Thursday, January 16, 2014

Time to meet the coaches!

PEP TALK opens next week at the Peninsula Park Community Center in North Portland. 

Coach Speer

Coach Leddy

Coach Hayden

Coach Hammond

PEP TALK: January 22 - February 16 | Four Coaches Looking for a Team.

Friday, April 19, 2013

The Cast Responds...

We asked the cast of 8 (plus director Jonathan Walters) to answer some questions about the rehearsal process of The Left Hand of Darkness thus far.

What are you most intrigued by (in working on LHoD)?

Jonathan (Director)*: The Left Hand of Darkness supposes a world remarkably similar to ours, except with two or three major, impossible, details changed.  Most important is that in the world of the novel, and the play, all the people have the same gender.  This change of one impossible fact, allows our imagination to be set free, we can suspend disbelief and enter an imaginary world, and see ourselves, and how we view and treat each other here in America, in a brand new light.  By using our imagination on stage, somehow, by flexing that muscle in our mind, we really can view men and women in a completely different way.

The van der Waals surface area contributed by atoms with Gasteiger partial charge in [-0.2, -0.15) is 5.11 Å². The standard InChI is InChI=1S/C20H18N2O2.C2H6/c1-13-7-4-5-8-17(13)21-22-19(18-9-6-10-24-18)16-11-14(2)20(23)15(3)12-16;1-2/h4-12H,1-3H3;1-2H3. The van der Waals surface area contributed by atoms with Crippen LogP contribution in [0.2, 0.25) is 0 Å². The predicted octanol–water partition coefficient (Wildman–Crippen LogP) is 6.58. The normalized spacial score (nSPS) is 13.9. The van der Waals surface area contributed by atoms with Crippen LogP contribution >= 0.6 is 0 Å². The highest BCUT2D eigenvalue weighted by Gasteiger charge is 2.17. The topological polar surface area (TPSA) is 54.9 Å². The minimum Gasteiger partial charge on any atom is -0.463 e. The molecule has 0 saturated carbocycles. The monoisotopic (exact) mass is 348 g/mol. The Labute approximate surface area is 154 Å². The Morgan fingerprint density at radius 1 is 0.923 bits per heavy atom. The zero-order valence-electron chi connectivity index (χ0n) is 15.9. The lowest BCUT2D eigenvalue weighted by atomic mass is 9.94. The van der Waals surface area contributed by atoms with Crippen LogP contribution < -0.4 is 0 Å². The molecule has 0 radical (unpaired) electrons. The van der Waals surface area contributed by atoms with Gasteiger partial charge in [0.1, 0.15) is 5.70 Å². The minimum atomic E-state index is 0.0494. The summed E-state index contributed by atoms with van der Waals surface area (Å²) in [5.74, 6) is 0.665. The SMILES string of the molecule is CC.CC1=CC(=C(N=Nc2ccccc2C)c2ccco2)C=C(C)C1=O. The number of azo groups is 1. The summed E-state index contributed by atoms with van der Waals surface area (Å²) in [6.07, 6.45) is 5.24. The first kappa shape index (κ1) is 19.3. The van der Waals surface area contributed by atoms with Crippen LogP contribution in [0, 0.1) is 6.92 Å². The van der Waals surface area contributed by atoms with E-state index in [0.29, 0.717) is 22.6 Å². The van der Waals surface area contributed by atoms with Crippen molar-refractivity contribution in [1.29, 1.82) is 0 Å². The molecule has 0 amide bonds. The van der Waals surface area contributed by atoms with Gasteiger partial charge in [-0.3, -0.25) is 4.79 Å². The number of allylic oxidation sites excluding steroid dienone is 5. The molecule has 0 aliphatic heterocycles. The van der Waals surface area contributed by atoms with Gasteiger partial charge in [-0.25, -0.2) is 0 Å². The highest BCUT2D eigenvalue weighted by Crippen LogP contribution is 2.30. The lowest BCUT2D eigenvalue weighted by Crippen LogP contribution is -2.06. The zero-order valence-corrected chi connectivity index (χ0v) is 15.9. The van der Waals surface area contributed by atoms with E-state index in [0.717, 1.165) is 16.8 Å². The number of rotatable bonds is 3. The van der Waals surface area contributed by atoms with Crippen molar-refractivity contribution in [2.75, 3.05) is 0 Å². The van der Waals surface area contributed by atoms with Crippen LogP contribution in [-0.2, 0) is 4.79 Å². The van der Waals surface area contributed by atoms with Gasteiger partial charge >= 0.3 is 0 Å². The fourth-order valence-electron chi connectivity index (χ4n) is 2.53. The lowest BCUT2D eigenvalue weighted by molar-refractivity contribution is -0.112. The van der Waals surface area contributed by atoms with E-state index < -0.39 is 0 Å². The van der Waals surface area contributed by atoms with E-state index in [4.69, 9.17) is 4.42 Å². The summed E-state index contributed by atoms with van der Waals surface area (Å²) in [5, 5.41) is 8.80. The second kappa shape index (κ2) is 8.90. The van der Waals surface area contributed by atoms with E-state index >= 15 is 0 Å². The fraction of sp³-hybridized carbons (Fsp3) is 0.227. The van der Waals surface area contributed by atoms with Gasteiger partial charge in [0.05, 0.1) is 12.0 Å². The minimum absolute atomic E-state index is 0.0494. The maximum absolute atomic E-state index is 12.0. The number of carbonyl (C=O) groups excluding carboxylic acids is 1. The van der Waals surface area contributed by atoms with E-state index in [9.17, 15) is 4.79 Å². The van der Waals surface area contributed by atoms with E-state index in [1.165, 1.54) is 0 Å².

Damian (Genly): The language. It's almost classical at times, filled with intriguing rhetoric and beautiful poetry.
Allison (Estraven): The epic-ness.
Jason (Ensemble): I am very intrigued by telling such an epic story, through the lens of 8 actors. Playing a variety of roles is nothing new, but having multiple characters within many scenes is proving to be very exciting.
Lorraine (Ensemble): the impossibility of putting so huge a story on the stage.